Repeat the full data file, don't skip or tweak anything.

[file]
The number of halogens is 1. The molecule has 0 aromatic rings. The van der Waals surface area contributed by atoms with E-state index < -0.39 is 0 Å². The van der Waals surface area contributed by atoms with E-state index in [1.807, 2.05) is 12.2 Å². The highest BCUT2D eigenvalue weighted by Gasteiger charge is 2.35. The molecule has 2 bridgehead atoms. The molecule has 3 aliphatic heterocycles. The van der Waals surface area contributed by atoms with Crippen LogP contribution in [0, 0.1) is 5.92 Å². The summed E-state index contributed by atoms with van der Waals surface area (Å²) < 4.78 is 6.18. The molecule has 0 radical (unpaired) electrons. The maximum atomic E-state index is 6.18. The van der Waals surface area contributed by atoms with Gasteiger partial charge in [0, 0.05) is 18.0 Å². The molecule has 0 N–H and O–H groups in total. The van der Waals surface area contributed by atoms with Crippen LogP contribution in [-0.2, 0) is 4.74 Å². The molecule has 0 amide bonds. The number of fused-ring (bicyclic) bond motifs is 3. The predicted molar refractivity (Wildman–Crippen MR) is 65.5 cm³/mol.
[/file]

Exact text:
The number of halogens is 1. The molecule has 0 aromatic rings. The van der Waals surface area contributed by atoms with E-state index < -0.39 is 0 Å². The van der Waals surface area contributed by atoms with E-state index in [1.807, 2.05) is 12.2 Å². The highest BCUT2D eigenvalue weighted by Gasteiger charge is 2.35. The molecule has 2 bridgehead atoms. The molecule has 3 aliphatic heterocycles. The van der Waals surface area contributed by atoms with Crippen LogP contribution in [0, 0.1) is 5.92 Å². The summed E-state index contributed by atoms with van der Waals surface area (Å²) < 4.78 is 6.18. The molecule has 0 radical (unpaired) electrons. The maximum atomic E-state index is 6.18. The van der Waals surface area contributed by atoms with Gasteiger partial charge in [0, 0.05) is 18.0 Å². The molecule has 0 N–H and O–H groups in total. The van der Waals surface area contributed by atoms with Crippen LogP contribution in [-0.2, 0) is 4.74 Å². The molecule has 0 amide bonds. The number of fused-ring (bicyclic) bond motifs is 3. The predicted molar refractivity (Wildman–Crippen MR) is 65.5 cm³/mol.